J: You can edit it any way you want. Well, the first two weeks on Paint Your Wagon, Lee had been drinking a great deal. I don’t think he needed an excuse… Now, as you remember, I played the Mormon with two wives. I had this big black outfit. They flew me in a helicopter on the day before I was to shoot so they could try my outfit on. So, here I got this big outfit on and Lee came over and he grabbed me by the collar, drinking, mind you. He said [slurred] “Well, Mitchum, tonight when we wrap, why don’t you wear this outfit down in Baker so they’ll know you’re an actor?” Then I found out why he was so incensed because I had done nothing to merit that. He had a babysitter named Boyd Cabeen, who’s gone now, too. They hire babysitters to work with the star, so if the star get in a fight in a bar, the babysitter walks in and stops it. He says, “If you want action, try me on for size.” So, Boyd was talking to Lee and said, “Why don’t you quit drinking, Lee? You can’t handle it. You don’t know your rear end from the Grand Canyon after you’ve had two beers. I used to babysit Mitchum at Metro and he would be drinking until six in the morning, be on the set at seven, never drop a line. But you can’t….” But the name Mitchum, “Ah Ha!” That was stewing in his mind. So, when I came up there — of course, I’m the closest target — Bob wasn’t anywhere around. Lee did apolgize a couple of days later after he saw the rushes. His apology was very left-handed. They showed the rushes of my coming in on the jackass with two women, the first scene at the trading post, there. He stood up and looked at the whole cast and crew and said, “Finally, we got an actor up here who’s got balls.”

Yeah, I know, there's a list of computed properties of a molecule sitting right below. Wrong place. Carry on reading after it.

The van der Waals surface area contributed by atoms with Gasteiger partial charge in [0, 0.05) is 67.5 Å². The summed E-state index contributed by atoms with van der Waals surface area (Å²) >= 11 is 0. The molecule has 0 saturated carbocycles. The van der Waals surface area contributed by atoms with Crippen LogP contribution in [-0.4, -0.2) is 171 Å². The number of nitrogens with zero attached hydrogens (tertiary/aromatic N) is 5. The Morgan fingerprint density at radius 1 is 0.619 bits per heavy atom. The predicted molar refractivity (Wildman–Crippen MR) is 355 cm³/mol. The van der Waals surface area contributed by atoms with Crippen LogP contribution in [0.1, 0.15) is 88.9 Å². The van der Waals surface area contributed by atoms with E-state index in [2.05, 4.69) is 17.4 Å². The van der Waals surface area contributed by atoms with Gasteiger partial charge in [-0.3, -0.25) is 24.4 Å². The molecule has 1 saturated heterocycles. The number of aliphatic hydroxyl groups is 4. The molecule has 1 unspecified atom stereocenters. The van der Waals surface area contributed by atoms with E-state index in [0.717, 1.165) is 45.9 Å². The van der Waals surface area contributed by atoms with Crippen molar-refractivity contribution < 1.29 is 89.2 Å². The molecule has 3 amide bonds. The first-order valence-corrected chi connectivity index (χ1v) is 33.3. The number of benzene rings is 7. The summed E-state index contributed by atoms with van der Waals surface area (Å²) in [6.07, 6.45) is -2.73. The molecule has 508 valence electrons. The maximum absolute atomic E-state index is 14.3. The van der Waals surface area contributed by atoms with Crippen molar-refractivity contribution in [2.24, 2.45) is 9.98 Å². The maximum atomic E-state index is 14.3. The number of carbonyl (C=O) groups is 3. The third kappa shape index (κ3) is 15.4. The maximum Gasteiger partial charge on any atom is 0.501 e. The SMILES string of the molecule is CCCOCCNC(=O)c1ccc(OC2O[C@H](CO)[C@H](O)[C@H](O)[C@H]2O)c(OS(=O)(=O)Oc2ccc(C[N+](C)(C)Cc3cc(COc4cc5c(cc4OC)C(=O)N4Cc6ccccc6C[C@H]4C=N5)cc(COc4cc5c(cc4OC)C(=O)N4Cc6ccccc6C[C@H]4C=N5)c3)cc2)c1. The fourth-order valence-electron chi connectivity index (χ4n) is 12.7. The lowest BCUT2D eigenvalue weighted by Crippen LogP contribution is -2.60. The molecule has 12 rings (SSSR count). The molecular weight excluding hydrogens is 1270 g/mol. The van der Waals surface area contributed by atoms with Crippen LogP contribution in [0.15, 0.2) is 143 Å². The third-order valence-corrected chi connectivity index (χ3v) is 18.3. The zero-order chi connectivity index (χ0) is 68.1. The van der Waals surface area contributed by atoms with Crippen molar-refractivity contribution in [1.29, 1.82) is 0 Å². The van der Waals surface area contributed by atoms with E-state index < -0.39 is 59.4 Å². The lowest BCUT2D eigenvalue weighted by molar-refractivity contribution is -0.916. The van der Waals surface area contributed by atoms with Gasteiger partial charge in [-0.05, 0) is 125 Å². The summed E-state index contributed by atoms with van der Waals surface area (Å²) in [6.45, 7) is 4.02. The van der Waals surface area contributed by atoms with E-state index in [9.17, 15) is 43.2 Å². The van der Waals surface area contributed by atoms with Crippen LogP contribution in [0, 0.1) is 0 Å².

John Mitchum, brother of Robert, as he appeared in Paint Your Wagon with Lee Marvin.